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In this regular feature on Breakthroughs, we highlight some of the most interesting reads in global health research from the past week.

May 22, 2023 by Hannah Sachs-Wetstone

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Last week, Indian drug company Cipla confirmed that a generic version of the HIV prophylaxis long-acting cabotegravir (CAB-LA) will be manufactured at its plants in South Africa for the first time, which could potentially offer millions of people at risk of HIV infection in Africa access to the groundbreaking drug. CAB-LA is a two-monthly jab that is easier to take regularly and has also been found to work better than the daily HIV prevention pill, which is currently available for free in South Africa and several other countries on the continent. The introduction of generic manufacturers into the market for HIV drugs has the potential to dramatically reduce medicine prices, which are often out of reach for low- and middle-income countries, even at prices discounted by the manufacturers that hold the original patents.

IAVI and Zendal Group’s subsidiary Biofabri have signed an expanded deal to develop MTBVAC, the only live, attenuated mycobacterium tuberculosis (TB) vaccine in the pipeline. The developers are targeting the vaccine for use in adults and adolescents and are aiming for the candidate to be more effective and potentially longer lasting than the bacillus Calmette-Guérin, or BCG, vaccine that is currently in use to prevent TB in newborns. IAVI is planning to commence a trial for the MTBVAC in 2024 after sufficient funding is secured. The deal also includes support for advancing MTBVAC for infants following Biofabri commencing a phase 3 trial of MTBVAC in neonates last year.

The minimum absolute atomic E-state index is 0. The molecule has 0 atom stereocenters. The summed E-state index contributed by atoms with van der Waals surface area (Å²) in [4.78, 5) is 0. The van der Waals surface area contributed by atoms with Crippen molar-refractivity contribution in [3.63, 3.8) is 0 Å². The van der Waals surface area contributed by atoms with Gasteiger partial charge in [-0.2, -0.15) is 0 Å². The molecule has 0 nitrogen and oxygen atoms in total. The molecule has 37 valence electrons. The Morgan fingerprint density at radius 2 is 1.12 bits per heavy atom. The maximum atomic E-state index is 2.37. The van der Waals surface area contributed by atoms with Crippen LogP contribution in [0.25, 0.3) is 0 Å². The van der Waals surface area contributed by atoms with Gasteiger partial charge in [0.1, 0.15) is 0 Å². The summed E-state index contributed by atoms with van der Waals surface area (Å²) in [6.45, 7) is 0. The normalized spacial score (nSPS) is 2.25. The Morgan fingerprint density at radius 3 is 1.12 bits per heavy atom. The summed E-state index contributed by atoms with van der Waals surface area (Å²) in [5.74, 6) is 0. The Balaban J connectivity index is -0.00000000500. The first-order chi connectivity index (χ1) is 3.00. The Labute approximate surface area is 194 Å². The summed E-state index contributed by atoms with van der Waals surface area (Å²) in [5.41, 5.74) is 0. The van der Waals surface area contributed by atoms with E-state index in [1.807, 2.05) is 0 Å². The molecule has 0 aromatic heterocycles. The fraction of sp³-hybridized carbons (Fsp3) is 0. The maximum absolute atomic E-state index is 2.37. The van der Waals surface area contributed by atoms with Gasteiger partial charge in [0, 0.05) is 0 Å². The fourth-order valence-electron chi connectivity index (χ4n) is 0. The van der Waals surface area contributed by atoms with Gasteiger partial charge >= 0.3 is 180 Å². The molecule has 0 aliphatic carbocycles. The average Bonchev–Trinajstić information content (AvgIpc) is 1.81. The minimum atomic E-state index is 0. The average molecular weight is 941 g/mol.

Last week, the US National Institutes of Health announced that they are beginning to enroll patients in an early-stage clinical trial testing an mRNA universal flu vaccine that is aimed at protecting against a wide variety of strains of the flu and providing long-term immunity. The shot, designed by researchers at the National Institute of Allergy and Infectious Diseases, will test whether the shot is safe and produces an immune response in 50 healthy adult volunteers. If proved to be safe and effective, a universal flu vaccine could eliminate the need for scientists and vaccine manufacturers to predict the dominant flu strain and produce shots in advance of prime flu season, as well as reduce the risk of illness and hospitalization, particularly when the shots available are not well matched to the dominant circulating strains.

About the author

Hannah Sachs-WetstoneGHTC

Hannah supports advocacy and communications activities and member coordination for GHTC. Her role includes developing and disseminating digital communications, tracking member and policy news, engaging coalition members, and organizing meetings and events.Prior to joining GHTC, more about this author